The independent newspaper of the University of Iowa community since 1868

The Daily Iowan

The independent newspaper of the University of Iowa community since 1868

The Daily Iowan

The independent newspaper of the University of Iowa community since 1868

The Daily Iowan

Jack Lion fuses jazz and electronic

In jazz, the ability to dig into emotions of the moment is one of the genre’s most defining features. With a rich history of improvisation, it might perplex some why jazz musicians would dabble in the more measured genre of electronic music— yet Jack Lion has brazenly fused the two styles together.

At 9 p.m. Saturday, the local band will present this hybrid genre at the Mill, 120 E. Burlington St.

“Maybe [we started making jazz-electronic music] because it’s really hard and doesn’t make a lot of sense,” said Brian Lewis Smith, the band’s trumpet and keyboard player.

Jack Lion was formed when the guitarist from the band members’ previous group left town, leaving the three current member of Jack Lion hungry to play music but without the guitar part that was key to many of their pieces.

“A lot of the music we started playing at the beginning was music that Brian produced on his computer and didn’t intend the group to play when he wrote it,” said Justin LeDuc, Jack Lion’s drummer. “So we took a lot of that music and handed out parts, and that became sort of our creative process.”

Jack Lion’s attraction to jazz music is rooted largely to the fact that all three of its members played in the University of Iowa’s Jazz Department. They said their passion for electronic music came from the music they listened to in the early 2000s. When the three were forming Jack Lion, they chose to combine their discordant musical interests.

“Jazz is a very dynamic thing,” Smith said. “Jazz musicians are very reactive, in the moment, spontaneous, whereas electronic musicians will sometimes just hit play at a show; they do all the work ahead of time and produce something that sounds amazing. For us, it’s trying to marry those two worlds even though they’re very disparate.”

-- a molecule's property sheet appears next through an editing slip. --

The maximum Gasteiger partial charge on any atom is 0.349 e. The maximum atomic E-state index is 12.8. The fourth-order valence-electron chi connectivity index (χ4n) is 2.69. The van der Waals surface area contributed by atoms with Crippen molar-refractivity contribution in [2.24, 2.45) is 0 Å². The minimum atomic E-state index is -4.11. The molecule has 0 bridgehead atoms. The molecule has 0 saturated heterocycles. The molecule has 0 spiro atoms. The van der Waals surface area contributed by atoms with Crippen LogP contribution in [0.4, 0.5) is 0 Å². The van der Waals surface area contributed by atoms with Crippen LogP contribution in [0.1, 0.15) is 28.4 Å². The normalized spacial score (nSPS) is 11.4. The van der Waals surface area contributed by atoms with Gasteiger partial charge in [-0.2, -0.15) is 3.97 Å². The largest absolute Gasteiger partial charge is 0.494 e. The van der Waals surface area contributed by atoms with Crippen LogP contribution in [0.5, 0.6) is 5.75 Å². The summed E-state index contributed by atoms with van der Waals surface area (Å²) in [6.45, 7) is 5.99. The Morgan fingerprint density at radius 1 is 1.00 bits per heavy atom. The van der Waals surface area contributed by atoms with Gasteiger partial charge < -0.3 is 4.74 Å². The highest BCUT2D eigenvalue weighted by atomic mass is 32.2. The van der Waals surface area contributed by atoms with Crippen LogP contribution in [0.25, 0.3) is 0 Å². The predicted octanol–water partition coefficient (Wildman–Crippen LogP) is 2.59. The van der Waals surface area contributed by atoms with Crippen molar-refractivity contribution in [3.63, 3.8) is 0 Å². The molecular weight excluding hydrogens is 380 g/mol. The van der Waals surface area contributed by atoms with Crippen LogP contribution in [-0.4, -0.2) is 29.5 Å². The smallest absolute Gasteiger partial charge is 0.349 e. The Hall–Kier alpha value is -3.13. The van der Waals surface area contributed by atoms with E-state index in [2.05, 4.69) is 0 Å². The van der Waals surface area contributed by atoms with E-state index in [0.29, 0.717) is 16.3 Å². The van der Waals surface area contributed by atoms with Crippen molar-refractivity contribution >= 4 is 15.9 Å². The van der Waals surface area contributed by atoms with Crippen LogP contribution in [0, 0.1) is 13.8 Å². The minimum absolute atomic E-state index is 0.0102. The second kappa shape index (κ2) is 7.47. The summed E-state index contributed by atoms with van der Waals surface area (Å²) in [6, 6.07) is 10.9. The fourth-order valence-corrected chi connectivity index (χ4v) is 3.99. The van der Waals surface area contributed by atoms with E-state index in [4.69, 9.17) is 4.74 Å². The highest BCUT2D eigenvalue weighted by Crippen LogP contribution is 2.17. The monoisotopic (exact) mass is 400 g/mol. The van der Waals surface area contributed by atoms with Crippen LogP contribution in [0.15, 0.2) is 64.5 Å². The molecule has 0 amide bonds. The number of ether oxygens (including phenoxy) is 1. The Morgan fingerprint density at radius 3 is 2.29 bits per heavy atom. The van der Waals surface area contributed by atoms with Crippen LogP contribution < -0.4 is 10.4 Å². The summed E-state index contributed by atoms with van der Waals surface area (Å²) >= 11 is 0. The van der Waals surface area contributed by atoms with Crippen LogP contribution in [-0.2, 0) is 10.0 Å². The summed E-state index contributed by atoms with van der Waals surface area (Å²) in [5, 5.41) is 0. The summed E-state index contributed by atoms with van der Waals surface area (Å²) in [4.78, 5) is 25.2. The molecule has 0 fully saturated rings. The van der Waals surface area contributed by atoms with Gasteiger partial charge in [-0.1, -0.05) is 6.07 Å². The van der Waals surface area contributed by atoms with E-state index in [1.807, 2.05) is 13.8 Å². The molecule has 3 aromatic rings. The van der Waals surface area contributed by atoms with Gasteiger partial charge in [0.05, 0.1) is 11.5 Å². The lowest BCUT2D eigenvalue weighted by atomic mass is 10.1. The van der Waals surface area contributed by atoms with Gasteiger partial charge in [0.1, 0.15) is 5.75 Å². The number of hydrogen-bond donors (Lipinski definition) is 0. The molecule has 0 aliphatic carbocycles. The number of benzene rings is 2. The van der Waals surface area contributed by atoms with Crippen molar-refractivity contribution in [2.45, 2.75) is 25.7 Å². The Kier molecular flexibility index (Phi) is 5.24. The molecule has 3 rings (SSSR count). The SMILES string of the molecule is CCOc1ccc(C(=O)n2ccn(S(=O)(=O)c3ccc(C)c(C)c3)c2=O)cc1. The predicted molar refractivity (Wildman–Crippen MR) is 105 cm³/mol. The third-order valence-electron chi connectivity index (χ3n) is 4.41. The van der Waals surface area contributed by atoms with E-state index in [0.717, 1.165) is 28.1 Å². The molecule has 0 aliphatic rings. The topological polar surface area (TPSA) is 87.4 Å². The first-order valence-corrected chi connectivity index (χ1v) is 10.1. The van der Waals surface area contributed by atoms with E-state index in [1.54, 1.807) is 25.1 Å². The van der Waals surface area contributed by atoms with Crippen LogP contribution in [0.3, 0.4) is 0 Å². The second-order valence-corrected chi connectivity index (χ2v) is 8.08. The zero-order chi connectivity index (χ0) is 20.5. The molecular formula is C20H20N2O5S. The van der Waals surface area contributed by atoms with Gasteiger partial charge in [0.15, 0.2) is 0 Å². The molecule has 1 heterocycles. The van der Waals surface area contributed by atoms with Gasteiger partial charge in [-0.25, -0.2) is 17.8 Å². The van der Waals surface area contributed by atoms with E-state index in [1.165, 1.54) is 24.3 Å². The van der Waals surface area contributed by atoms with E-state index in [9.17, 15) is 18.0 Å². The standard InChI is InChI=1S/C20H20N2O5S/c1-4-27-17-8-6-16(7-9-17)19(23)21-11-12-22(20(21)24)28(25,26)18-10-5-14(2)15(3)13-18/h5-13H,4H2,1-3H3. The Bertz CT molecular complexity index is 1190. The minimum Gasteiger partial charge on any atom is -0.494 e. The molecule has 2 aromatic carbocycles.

Only a little over a year old, the band has been contracted by Goldie Records, a small San Francisco record company. The group’s Saturday performance at the Mill will celebrate the release of the album resulting from the deal, titled The K E LP.

Even with the group’s growing success, the members of Jack Lion remain tightly knit.

“We each have our own role in the band other than just bass player, drummer, trumpet, keyboard player,” said Drew Morton, the band’s bass player, keyboard, and vocalist. “I do all of the graphics and visual stuff. Brian does most of the producing, mixing, mastering. Justin does the booking and business stuff that Brian and I hate to do. I think it’s just amazing that we’ve fallen into these roles, and we’re able to operate like that.”

LeDuc agreed, noting that Jack Lion meshes better than any other group he’s played in. 

“There’s kind of a magic three things: good players, good music, and people who are dedicated to the project,” LeDuc said. “And it’s easy to get two of those. Especially with the university here, it’s really easy to get good players who play really good music, but everyone’s got their side projects or are going to move. To get all three of those things — I’ve never had that. I’ve been playing in bands for 10 years, and [those things] have never come together like they have in this group.”

Though the members all consider Jack Lion has been a landmark experience for them, they maintain higher aspirations for the group.

“What’s important to me — and this is very simplistic — is that we use the group to document our existence as people,” Smith said. “To leave something behind that people connected with. When we’re gone, maybe it’ll stay behind, and people will connect with it.”